By Roshawnna Novellus, Founder & CEO at EnrichHER
Learning to Ask For Help
Asking for help was extremely difficult for me. I thought that since I had so much capability and so many skill sets, that I could power through the difficult times on my own. In fact, asking for help sometimes made me feel like I wasn’t enough. I had to learn that this wasn’t true.On the contrary, what is true is that my network was filled with supporters who could help me through contacts, physical work, and financial backing. This help enabled me to accomplish my goals faster and with more support. I believe the only reason that we’ve achieved what we have with EnrichHER is based on recognizing the importance of asking others for help.
Learning to be a Better Manager
Even before I decided to become an entrepreneur, I managed teams of people. But, I was limited in that I often hired people with the same personality; introverted engineers can be very similar in the fact that we love to execute in solitude. But, when I moved into a small business, I learned that you need a combination of creatives, salespeople, and operational people to be successful. Having a multi-dimensional team typically means that people have different personalities, different work environments that enhance their job performance, and varied human interaction preferences.
Based on this, I had to ask myself if I wanted a team that was happy and effective, or if I wanted it my way. Clearly, I chose a happy and effective team. Based on this, I started having regular 1-on-1 meetings with each person on my team, having all hands team meetings once per week, and leveraging funny check-in questions during these all-hands meetings to create an atmosphere of sharing and openness. By doing this, I felt like I had less time to execute directly, but my team felt way more empowered. Since we all know it takes teamwork to make the dream work, this process, while difficult for me, allowed me to have a cohesive, emotionally engaged team that is on the same page for our growth and success.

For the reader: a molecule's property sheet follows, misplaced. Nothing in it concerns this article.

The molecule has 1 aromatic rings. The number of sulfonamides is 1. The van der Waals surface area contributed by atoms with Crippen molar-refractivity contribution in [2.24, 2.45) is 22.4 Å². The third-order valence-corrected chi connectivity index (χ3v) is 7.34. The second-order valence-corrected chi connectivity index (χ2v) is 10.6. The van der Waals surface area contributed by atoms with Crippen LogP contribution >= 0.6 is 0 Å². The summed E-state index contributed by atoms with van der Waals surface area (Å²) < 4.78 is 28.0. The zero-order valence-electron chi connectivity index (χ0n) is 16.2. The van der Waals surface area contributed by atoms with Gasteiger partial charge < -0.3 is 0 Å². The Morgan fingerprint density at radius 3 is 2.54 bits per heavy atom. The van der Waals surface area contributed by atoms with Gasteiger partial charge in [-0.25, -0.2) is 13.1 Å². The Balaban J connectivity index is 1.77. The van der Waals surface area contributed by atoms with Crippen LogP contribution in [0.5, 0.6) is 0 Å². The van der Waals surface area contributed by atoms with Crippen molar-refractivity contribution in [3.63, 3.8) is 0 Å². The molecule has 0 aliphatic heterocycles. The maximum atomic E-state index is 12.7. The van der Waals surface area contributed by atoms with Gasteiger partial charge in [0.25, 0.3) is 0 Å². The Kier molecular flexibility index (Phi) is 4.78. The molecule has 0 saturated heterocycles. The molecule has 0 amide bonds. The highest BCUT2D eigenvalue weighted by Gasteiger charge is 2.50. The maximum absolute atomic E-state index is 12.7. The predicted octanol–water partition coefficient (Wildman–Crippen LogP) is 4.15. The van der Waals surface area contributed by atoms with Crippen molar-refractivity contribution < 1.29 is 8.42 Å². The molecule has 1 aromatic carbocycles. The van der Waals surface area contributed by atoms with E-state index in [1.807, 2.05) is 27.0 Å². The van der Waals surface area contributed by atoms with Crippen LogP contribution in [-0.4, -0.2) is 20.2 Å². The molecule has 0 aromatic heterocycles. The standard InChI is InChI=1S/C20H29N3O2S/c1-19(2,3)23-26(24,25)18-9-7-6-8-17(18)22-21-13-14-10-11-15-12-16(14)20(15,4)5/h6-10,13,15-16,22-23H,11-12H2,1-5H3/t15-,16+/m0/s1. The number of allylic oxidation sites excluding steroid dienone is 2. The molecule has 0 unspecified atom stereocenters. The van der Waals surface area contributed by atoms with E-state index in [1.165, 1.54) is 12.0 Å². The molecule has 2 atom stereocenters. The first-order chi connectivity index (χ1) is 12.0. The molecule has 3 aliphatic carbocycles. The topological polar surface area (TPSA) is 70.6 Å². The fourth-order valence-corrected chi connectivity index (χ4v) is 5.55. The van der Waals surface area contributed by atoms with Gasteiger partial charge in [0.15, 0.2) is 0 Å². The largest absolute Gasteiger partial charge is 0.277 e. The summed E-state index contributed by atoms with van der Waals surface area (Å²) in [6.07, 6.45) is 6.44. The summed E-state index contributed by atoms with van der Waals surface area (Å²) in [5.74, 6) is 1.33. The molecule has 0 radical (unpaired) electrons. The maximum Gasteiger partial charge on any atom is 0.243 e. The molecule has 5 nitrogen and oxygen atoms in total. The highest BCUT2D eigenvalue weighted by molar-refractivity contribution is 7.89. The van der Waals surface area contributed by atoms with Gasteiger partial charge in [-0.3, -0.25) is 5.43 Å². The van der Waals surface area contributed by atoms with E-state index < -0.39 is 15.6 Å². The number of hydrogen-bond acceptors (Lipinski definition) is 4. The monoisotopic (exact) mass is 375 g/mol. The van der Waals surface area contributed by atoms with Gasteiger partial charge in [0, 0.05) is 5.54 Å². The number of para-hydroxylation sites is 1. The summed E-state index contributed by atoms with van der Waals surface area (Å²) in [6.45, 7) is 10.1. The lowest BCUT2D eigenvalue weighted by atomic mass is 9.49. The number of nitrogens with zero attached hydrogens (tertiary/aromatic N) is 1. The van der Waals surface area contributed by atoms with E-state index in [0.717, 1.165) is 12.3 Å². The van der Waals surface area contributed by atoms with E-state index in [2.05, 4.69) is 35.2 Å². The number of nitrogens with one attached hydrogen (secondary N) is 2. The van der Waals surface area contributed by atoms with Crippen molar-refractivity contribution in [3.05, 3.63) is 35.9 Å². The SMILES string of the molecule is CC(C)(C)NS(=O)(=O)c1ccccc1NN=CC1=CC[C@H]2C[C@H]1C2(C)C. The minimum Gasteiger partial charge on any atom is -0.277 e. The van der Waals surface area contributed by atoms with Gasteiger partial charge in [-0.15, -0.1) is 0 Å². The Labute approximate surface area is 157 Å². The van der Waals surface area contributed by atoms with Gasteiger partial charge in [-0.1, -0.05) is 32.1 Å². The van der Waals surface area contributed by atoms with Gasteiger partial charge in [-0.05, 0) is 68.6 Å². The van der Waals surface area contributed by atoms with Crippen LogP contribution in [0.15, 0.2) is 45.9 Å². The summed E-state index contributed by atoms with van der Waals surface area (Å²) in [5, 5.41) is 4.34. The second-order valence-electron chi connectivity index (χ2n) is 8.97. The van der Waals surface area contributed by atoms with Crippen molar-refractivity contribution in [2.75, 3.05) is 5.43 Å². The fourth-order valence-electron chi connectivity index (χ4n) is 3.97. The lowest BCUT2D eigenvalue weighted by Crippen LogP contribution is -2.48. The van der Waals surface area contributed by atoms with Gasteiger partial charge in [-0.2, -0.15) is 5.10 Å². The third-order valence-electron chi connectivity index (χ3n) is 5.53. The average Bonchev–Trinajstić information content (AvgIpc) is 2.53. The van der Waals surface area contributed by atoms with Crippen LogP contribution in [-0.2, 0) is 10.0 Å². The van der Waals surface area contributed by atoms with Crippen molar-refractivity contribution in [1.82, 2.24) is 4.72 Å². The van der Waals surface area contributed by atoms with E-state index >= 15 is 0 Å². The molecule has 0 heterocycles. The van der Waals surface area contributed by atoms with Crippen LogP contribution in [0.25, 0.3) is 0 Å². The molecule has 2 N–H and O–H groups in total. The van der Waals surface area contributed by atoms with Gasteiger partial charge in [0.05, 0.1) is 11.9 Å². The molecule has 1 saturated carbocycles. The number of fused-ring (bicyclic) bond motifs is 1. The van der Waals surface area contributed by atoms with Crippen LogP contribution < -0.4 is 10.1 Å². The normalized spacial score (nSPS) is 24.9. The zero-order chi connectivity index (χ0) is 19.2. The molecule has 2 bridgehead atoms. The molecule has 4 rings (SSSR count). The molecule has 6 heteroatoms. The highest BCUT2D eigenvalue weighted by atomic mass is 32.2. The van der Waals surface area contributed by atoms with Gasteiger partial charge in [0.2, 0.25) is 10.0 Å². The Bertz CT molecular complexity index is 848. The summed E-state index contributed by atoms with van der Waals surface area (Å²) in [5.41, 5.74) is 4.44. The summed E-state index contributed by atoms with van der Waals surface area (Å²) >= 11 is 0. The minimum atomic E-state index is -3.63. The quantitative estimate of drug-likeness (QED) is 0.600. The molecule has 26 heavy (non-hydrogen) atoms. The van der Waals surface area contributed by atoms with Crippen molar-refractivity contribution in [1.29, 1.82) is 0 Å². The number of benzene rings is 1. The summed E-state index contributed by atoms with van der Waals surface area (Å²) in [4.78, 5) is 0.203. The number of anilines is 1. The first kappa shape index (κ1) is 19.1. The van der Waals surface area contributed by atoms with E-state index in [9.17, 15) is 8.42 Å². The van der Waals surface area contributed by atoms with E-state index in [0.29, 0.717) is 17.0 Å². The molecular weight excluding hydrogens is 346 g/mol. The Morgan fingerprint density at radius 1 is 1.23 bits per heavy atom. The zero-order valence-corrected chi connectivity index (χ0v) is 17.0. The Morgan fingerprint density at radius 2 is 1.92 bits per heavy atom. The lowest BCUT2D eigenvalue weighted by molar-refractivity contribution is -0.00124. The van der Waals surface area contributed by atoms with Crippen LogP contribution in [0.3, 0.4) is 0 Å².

Learning to be Radically Candid
Being radically candid in my conversation is my current goal. This process enables all parties to know where you stand instead of always giving people chances without them knowing if they disappoint me or frustrate me. For example, previously, when I felt like a team member was sub-par, I would give them recommendations to improve without telling them their work wasn’t good enough. As a result, when I gave them official reviews, they were shocked at their low scores. I’ve learned that not being radically candid, prevents growth, trust, and change. Furthermore, it enables more clear dialogue to take place.
By stepping out of my comfort zone, I have been able to live my dream by doing what I want to do every day. Furthermore, I’ve surrounded myself with a team of brilliant, happy, and understanding people who have
— Published on March 19, 2020 on Thrive Global